It is often said that children should not be fed vegan. But now even the German Nutrition Society has announced that children who eat vegan or vegetarian food are also well supplied with nutrients.
A vegan diet provides children with sufficient nutrients
The topic of vegan children’s nutrition is a red rag for many people. A vegetarian diet is just about imaginable for children, since they can then fill their menu with dairy products and eggs to their heart’s content, but vegan diet borders on physical harm and child abuse for some.
However, the German Society for Nutrition (DGE) has now published its 14th nutrition report (sponsored by the Federal Ministry of Food and Nutrition BMEL), in which the so-called VeChi Youth study is mentioned, among other things. VeChi stands for Vegetarian and Vegan Children Study. It states that even vegan or vegetarian children are adequately supplied with nutrients. The supply of most vitamins, minerals, and trace elements is also sufficient.
Vegan diet: No impairment of child development
In the VeChi study, 401 children aged 6 to 18 were scientifically monitored for two years (2017 – 2019). Of the 401 participants, 150 were vegetarian, 114 were vegan, and 137 were omnivorous (normal).
The children’s eating habits were now regularly documented and blood and urine samples were taken regularly. The conclusion was: that no matter whether the children had a vegan, vegetarian or normal diet, no differences could be determined in terms of size and weight. Obviously, a vegan diet does not impair healthy growth.
A vegan diet is healthier overall
The first part of the VeChi Youth study was published in the specialist journal Nutrients in April 2019. The researchers involved from the Universities of Bonn, Bielefeld, and Giessen wrote that vegan and vegetarian children, like omnivorous children, are provided with similar amounts of nutrients to ensure healthy development.
Although vegan children would eat a little less protein (2.4 g per kilogram of body weight) than children who eat normally (2.7 g), they even consume a little more than children who eat vegetarian food (2.3 g). At the same time, the vegan children consumed significantly more fiber, less fat, and less sugar (3.8 percent of the total energy intake) than the normal eaters, who ate 5.3 percent of their total energy intake in the form of processed sugar.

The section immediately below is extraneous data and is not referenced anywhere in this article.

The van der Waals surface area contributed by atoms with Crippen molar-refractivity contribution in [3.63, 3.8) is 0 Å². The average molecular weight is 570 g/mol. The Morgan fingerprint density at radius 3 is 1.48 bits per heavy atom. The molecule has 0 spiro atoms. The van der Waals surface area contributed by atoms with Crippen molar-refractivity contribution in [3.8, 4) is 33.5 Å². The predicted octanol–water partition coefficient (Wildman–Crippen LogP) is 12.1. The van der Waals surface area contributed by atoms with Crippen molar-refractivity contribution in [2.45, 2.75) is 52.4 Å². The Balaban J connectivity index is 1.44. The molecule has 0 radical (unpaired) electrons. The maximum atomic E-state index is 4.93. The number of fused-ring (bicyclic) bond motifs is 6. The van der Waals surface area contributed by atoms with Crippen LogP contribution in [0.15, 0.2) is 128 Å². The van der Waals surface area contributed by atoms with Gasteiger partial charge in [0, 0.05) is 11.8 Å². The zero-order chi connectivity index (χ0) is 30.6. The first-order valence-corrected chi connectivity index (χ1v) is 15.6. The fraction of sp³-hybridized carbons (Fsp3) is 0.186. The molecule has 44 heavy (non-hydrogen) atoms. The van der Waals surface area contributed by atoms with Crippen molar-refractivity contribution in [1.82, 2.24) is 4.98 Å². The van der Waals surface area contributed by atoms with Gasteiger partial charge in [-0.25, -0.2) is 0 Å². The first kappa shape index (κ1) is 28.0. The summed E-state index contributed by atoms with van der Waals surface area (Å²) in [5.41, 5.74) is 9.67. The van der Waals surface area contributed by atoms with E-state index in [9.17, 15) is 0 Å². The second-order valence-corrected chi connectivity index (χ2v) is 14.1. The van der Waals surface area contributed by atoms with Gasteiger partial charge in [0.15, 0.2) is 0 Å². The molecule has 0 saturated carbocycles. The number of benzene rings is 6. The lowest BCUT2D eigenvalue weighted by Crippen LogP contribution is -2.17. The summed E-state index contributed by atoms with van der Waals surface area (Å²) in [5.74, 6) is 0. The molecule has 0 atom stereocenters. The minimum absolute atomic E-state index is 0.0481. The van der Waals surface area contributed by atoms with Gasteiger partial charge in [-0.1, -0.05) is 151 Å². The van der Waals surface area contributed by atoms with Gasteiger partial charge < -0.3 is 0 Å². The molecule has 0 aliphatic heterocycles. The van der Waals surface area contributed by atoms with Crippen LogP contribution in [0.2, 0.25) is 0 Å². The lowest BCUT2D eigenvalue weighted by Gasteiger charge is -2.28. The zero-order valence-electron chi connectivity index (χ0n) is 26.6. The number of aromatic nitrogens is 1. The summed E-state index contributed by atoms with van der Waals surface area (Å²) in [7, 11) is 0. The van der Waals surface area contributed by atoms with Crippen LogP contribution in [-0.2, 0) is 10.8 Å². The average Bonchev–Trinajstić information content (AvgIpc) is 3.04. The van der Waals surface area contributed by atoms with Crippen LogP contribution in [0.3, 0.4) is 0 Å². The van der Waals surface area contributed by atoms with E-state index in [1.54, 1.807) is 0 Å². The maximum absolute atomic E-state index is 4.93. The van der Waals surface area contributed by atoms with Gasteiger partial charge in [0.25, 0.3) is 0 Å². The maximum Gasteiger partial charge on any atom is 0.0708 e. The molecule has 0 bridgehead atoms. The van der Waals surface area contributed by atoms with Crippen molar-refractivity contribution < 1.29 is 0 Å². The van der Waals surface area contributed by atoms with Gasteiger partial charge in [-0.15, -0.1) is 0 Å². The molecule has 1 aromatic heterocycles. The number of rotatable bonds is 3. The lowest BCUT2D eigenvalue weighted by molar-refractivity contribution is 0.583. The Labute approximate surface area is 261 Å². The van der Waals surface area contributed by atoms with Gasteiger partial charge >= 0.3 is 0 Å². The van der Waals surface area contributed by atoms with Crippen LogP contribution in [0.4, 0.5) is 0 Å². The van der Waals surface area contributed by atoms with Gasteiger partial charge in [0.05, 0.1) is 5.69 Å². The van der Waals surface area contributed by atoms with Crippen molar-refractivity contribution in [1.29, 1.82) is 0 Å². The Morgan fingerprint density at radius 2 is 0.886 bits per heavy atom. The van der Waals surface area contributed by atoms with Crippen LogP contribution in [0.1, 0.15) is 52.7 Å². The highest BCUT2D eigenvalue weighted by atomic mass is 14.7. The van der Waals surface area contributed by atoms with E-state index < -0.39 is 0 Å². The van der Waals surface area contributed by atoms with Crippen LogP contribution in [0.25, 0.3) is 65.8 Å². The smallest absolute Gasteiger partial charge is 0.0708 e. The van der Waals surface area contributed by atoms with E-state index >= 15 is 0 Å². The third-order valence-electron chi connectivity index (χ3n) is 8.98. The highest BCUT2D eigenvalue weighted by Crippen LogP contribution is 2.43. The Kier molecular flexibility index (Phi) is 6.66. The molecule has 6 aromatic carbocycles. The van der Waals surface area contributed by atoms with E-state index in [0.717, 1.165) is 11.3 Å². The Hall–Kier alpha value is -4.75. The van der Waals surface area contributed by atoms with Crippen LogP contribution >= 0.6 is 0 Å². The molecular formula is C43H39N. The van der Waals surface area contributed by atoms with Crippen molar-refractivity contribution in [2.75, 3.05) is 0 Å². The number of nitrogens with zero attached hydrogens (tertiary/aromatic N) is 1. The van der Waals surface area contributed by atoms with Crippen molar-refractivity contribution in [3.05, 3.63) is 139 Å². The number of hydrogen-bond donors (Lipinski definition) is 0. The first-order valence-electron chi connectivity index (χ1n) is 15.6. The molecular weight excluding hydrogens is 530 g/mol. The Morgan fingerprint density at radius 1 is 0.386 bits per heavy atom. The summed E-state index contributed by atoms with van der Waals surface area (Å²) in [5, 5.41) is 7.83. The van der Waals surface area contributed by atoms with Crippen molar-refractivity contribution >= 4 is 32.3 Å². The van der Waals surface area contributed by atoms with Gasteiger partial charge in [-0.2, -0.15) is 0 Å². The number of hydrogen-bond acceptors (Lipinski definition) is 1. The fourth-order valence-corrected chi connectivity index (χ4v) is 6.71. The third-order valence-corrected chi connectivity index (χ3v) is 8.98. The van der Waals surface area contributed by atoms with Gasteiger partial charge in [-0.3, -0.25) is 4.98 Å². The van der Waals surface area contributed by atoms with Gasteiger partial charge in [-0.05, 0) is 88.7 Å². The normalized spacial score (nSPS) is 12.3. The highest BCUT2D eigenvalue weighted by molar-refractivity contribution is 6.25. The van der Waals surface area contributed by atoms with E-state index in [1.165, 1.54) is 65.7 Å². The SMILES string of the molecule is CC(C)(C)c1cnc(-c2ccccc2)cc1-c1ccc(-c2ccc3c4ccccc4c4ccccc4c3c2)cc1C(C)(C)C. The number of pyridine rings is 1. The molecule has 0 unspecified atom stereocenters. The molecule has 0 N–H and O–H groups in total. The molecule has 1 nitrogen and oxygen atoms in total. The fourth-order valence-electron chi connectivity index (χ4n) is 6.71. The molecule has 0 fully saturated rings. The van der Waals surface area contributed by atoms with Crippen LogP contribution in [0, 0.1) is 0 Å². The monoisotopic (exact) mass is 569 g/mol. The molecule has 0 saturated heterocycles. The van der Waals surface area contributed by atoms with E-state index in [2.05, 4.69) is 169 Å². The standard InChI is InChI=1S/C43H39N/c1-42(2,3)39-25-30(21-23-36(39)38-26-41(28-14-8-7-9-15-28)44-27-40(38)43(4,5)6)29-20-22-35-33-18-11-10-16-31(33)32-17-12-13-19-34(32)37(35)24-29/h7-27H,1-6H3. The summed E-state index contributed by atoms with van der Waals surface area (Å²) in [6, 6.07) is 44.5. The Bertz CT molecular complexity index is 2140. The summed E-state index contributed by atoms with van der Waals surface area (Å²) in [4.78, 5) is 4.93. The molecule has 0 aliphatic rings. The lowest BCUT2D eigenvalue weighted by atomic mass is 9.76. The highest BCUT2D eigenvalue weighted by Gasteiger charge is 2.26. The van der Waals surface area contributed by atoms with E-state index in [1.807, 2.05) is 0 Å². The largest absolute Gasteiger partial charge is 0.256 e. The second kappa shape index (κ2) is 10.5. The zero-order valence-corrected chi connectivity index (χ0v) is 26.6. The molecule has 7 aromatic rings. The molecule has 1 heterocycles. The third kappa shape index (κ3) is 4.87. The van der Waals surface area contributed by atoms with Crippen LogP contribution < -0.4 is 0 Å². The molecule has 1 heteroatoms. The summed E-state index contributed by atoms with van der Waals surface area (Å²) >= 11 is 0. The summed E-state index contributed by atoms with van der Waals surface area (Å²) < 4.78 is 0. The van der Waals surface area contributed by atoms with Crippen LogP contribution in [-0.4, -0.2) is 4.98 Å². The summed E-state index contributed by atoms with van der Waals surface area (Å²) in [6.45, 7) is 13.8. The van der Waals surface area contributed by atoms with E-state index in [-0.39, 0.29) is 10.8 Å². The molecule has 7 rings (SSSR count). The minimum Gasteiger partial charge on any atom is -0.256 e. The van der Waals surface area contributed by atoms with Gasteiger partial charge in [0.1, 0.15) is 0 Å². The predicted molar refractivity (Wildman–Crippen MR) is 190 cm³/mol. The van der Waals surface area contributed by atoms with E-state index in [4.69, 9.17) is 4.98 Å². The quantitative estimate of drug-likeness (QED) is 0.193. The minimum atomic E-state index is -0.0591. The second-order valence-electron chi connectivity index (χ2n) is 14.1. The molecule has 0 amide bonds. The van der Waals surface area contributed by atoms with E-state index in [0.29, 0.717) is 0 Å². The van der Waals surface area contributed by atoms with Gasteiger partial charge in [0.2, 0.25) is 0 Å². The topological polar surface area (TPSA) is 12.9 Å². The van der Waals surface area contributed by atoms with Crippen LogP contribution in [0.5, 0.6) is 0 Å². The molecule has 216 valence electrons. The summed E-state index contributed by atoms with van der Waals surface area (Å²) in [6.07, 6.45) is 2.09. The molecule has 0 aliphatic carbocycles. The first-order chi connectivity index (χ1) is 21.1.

The diet of the vegan and vegetarian children not only contained fewer sweets and convenience products but also more vegetables, fruit, legumes, and nuts so that one can speak of a healthier diet overall.
A sufficient supply of vitamin B12
“Even with a vegetarian or purely plant-based diet, the supply of vitamin B12 was sufficient for most children,” said the two study leaders, Dr. Ute Alexy, University of Bonn, and Dr. Markus Keller, Institute for Alternative and Sustainable Nutrition (Ifane) on the subject of vitamin B12, which is considered the most critical nutrient in vegan nutrition. Because vitamin B12 is preferably contained in animal foods.
The vegans examined were therefore well informed on this topic and supplemented the vitamin so that there was no risk of a corresponding deficiency. However, the vegetarians were not as well supplied with vitamin B12 as the vegans, so that vegetarians are also advised to take vitamin B12 supplements.
Supply of vitamin B2 and iodine critical for all children
It was also interesting that the supply of vitamin B2 and iodine was critical for all forms of nutrition, although it is often said that vegans in particular are inadequately supplied with these vital substances. The normal eaters were not optimally supplied with calcium, and neither were the vegetarians – and this, is when the calcium-rich dairy products represent an important food group in both forms of nutrition.
Calcium supply in a vegan diet for children
The vegan diet understandably provided even less calcium than the vegetarian or normal diet, but that does not mean that it contained TOO little calcium. Because a diet that does not contain dairy products is usually automatically lower in calcium. After all, cheese in particular is extremely rich in calcium, and a large amount of calcium can also be quickly absorbed with yogurt or milk.
However, it is important to remember that a lot of calcium is not automatically good. On the contrary. A high calcium intake can lead to an unfavorable calcium-magnesium ratio, which in turn is a risk factor for e.g. B. Colorectal cancer applies.
Iron supply in vegan diets for children
However, according to the DGE report, the vegan and vegetarian children had a significantly lower iron supply than the omnivores. However, this point was not explained in detail. Here you will find information on a healthy iron supply with a vegan diet. On the other hand, the vegans had a significantly better supply of folic acid than the other children.
Not only for vegan children: Pay attention to vitamin D!
In all three groups, the supply of vitamin D was critical, so you should take appropriate preparations depending on your personal vitamin D value (see the previous link). The iodine supply should also be kept in mind as well as the coverage of the vitamin B2 requirement.